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  6. ryno says:

    Thanks mike…pulled the trigger. Waiver wire question, i have david robertson and alfredo aceves, with andrew bailey and drew storen out on the wire. Do i cover my tail and pickup bailey, or take the plung on both injury riddled relievers. 5 sp slots, 2 rp, 1 flex, i could drop a sp like nicasio, alvarez, minor, norris, masterson, or bauer. Non keeper league, points based.

    Thanks again and hope matt moore and max scherzer work out for you and my father

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    • Is this a standard 12-team league? If so, Nicasio and Alvarez are replacement level, Masterson should prob be on free agency given his terribleness and velocity loss and Bauer likely won’t generate much value in non-keepers given his control problems. So yeah, you have enough droppable pitchers that I’d pick up Bailey, especially if you could put him in a DL spot.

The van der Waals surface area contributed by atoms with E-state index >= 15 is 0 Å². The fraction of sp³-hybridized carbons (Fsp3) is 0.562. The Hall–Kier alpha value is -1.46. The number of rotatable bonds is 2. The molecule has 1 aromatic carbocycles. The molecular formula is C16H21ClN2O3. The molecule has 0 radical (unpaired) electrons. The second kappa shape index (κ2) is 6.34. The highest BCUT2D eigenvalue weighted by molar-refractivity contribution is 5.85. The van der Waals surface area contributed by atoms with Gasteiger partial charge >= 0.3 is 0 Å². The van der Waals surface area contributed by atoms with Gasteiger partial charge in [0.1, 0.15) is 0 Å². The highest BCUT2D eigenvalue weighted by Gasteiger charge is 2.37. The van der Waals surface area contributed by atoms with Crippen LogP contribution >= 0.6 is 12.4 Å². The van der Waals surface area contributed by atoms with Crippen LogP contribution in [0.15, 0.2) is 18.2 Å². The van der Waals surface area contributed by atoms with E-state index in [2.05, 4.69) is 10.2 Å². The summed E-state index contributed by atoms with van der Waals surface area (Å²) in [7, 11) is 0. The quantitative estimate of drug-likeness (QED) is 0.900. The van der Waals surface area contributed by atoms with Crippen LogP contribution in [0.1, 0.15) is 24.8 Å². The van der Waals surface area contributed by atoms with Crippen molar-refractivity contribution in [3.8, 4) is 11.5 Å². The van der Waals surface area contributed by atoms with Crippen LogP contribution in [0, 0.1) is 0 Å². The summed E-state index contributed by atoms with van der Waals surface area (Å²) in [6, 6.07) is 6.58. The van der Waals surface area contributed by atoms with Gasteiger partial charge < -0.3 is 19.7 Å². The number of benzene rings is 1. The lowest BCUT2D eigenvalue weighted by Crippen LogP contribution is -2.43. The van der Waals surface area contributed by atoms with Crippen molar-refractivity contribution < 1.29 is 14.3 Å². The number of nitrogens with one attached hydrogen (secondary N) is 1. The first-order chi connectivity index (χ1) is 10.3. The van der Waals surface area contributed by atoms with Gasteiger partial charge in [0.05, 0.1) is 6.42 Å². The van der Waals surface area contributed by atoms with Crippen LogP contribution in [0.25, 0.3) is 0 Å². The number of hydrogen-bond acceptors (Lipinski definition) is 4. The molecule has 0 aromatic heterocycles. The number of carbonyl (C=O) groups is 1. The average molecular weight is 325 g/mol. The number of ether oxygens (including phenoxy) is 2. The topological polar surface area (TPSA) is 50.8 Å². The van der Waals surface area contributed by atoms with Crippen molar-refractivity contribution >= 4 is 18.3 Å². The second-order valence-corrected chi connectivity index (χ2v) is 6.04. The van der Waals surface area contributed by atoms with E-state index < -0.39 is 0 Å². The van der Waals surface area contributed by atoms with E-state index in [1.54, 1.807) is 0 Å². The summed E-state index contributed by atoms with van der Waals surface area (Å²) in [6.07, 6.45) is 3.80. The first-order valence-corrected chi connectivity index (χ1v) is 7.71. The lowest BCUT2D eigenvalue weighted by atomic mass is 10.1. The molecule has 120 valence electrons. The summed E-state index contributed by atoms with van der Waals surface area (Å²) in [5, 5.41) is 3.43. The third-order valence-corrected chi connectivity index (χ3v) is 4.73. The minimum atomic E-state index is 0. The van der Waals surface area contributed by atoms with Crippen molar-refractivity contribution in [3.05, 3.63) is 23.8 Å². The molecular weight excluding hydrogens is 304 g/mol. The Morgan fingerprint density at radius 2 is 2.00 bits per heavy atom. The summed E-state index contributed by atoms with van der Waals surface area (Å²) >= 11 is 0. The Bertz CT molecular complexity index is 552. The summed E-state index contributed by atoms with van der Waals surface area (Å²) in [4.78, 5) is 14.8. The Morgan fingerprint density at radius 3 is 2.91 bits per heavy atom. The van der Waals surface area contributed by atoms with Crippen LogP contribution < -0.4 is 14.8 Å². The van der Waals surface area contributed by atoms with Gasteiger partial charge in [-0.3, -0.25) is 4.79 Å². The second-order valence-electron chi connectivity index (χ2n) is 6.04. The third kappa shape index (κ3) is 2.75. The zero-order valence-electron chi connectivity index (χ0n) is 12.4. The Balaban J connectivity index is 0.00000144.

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  7. ryno says:

    Forgot to add, weekly league, with betancourt and hanrahan in tow.

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  8. jon says:

    Great stuff, and I agree on all three pitchers. I would add that I think Moore will be very up and down in his rookie year, even as things improve. It will not be a smooth ride by any means… yet.

    Can I break the rules for one more NL pitcher: Wainwright?

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    • Really picking the difficult ones, huh?! Wainwright is in a similar camp to Lincecum (ignoring the injury return of course), as his peripherals suggest he’s been extremely unlucky. He’s been killed by a huge HR/FB ratio though, unlike Timmah. But also like Lince, his velocity is down.